When the sociologist James Davison Hunter popularised the term “culture war” in the early 1990s, his chief concern was the conflict between the evangelical right and the progressive left in the United States. Back then, abortion was the pre-eminent issue, and the conflict was primarily within the white middle and upper-middle classes. Three decades on, the battleground has got bigger, as has the number of combatants.
In a recent interview, Davison Hunter suggested that the Great Recession of 2008 has driven an economic wedge between the upper middle class – composed of university-educated professionals – and the lower-middle and working classes, “basically” as he puts it, “between the top 20 percent and the bottom 80 percent”.
This bottom 80 per cent are feeling the pinch, which is producing anxiety, resentment, and a well-documented flocking to political movements often described (perhaps dismissively) as “populist”: Trumpism, the Leave campaign, and the gilets jaunes in France. And while these movements are primarily concerned with jobs and borders, they’re also concerned with cultural symbolism.
Western societies in 2021 are no longer experiencing merely a culture war, says Davison Hunter, but rather “a kind of class-culture conflict”, with cultural divisions mapping onto economic ones. Although the correlation is not perfect – there are, of course, rich conservatives and poor progressives – the old Marxist slogan has it roughly right: There’s No War but the Class War.
Most days, events on the news have a culture-war inflection: fans booing England footballers for taking the knee, academics at Oriel College, Oxford, protesting in support of the Rhodes Must Fall campaign, and postgraduate students at nearby Magdalen College voting to remove a photo of the Queen from their common room. The sequence of events is always much the same: the 20 per cent make some gesture in pursuit of moral leadership, the 80 per cent respond with anger at the perceived insult to their values, and so the cycle continues.
These are the kinds of incidents guaranteed to set Twitter and talk radio alight, because the media-consuming public find culture-war issues reliably interesting. GB News, the right-leaning news channel that launched recently, is trying to cultivate this interest, for instance by including a regular segment entitled “Woke Watch”.
Some commentators resent this media attention and it has become voguish among progressives to preface the term “culture war” with a modifier such as “fabricated” or “phoney”. Earlier this year, the Labour Party joined this effort, accusing the Conservatives of “manufacturing” a culture war over free speech on campus in order to distract from government failures in the pandemic.
I’m more than willing to believe that ministers are acting cynically, but we have to ask why such a strategy would be expedient for a Conservative government. One highly partisan narrative explains this in terms of the “right” and “wrong” sides of history: the evil, Leave- and Ukip-voting “gammons” versus the righteous wokerati.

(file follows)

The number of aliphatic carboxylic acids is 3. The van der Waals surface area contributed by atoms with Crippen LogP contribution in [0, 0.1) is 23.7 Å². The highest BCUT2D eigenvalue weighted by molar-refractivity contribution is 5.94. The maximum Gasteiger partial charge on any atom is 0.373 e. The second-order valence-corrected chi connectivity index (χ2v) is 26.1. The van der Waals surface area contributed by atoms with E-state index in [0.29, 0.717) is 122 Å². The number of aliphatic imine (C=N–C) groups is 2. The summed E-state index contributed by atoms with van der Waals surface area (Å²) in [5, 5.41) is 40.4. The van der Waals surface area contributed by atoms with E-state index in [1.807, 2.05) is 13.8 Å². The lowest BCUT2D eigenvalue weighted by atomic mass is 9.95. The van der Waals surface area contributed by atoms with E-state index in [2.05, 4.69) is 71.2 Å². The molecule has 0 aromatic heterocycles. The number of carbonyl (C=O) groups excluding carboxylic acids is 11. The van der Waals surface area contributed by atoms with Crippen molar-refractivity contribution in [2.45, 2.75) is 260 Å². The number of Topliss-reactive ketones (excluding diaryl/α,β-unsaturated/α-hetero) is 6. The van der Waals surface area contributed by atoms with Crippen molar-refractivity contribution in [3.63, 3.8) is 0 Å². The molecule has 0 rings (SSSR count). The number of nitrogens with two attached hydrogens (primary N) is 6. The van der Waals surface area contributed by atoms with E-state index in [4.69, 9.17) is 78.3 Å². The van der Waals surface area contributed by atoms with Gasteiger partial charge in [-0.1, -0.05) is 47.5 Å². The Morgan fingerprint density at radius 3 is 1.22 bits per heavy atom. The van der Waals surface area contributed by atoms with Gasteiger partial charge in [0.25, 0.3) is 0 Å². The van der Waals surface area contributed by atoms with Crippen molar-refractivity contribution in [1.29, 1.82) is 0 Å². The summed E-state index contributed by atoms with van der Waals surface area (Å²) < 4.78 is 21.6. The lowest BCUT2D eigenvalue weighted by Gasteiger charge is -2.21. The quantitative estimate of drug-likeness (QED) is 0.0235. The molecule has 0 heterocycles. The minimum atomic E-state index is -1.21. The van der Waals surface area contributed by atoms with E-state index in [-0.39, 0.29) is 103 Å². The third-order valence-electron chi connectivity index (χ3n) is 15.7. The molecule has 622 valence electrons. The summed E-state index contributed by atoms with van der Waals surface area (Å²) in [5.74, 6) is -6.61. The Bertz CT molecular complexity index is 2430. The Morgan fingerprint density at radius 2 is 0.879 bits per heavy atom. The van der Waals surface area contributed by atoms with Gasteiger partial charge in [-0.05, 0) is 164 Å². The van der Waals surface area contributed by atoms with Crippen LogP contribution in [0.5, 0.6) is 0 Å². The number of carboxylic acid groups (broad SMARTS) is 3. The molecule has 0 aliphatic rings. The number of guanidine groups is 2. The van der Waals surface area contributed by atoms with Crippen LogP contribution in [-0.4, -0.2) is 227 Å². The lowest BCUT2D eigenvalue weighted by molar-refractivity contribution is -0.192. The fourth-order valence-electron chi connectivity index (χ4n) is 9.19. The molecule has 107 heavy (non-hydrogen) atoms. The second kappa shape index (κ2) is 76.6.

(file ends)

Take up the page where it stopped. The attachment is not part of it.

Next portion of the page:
But if we think of this as a class-culture conflict, rather than purely a cultural one, then the government’s strategy is more readily understood. Never forget that the bestselling newspapers in this country are the Sun and the Daily Mail. The media leans right because the public leans right.
[see also: Why the UK government’s “war on woke” is failing]
The Conservatives are pursuing an anti-woke agenda because they know that it resonates with voters. The problem for the progressive 20 per cent is that although they control some influential sectors of society – principally academia, publishing, and charities – they are on the back foot in sectors such as politics and the media where the public has a greater voice and so the 80 per cent hold sway.
This is why the Labour Party is in a bind. Many culture war issues are ridiculous – it isn’t dignified to fuss over pronouns, statues, and renditions of “Rule Britannia” – but unfortunately these conflicts have substance because they act as proxies for material issues. Blue passports may not matter, but immigration policy definitely does, and on this question the 20 per cent and the 80 per cent have different sets of economic interests.
Whenever a class-culture issue hits the news – which is most days – Labour must choose its signalling strategy. Unfortunately for the party, however, its activist base is dominated by the 20 per cent whose instincts are not aligned with those of most voters in this country.
Typically, these activists are unwilling to recognise their own role in whipping up a conflict that is symmetrical in its process of escalation, forgetting that any act of progressive provocation will inevitably be met with acts of conservative backlash, in an endless tit-for-tat. Both sides have provocateurs who entrench polarisation, whether they are newspaper columnists such as Owen Jones and Richard Littlejohn, or radio hosts such as James O’Brien and Nigel Farage.
Keir Starmer has struggled to negotiate this conflict. At times he appeals to the 80 per cent by insisting that the party ought to be “patriotic and proud of it”, but at others he aligns with the progressives within Labour. He was photographed taking the knee in solidarity with the Black Lives Matter movement, despite this gesture being unpopular among some voters.
For Labour, accusing the government of “manufacturing” the culture war does not offer a route out, because while the Tories may be cynically exploiting the conflict, they did not create it. The superficial squabbling conceals a class conflict that is in fact deeply serious. And it is very difficult for politicians to remain neutral when the question is not so much “which side are you on?”, but rather, “Whose side?”
This article appears in the 23 Jun 2021 issue of the New Statesman, How Brexit changed us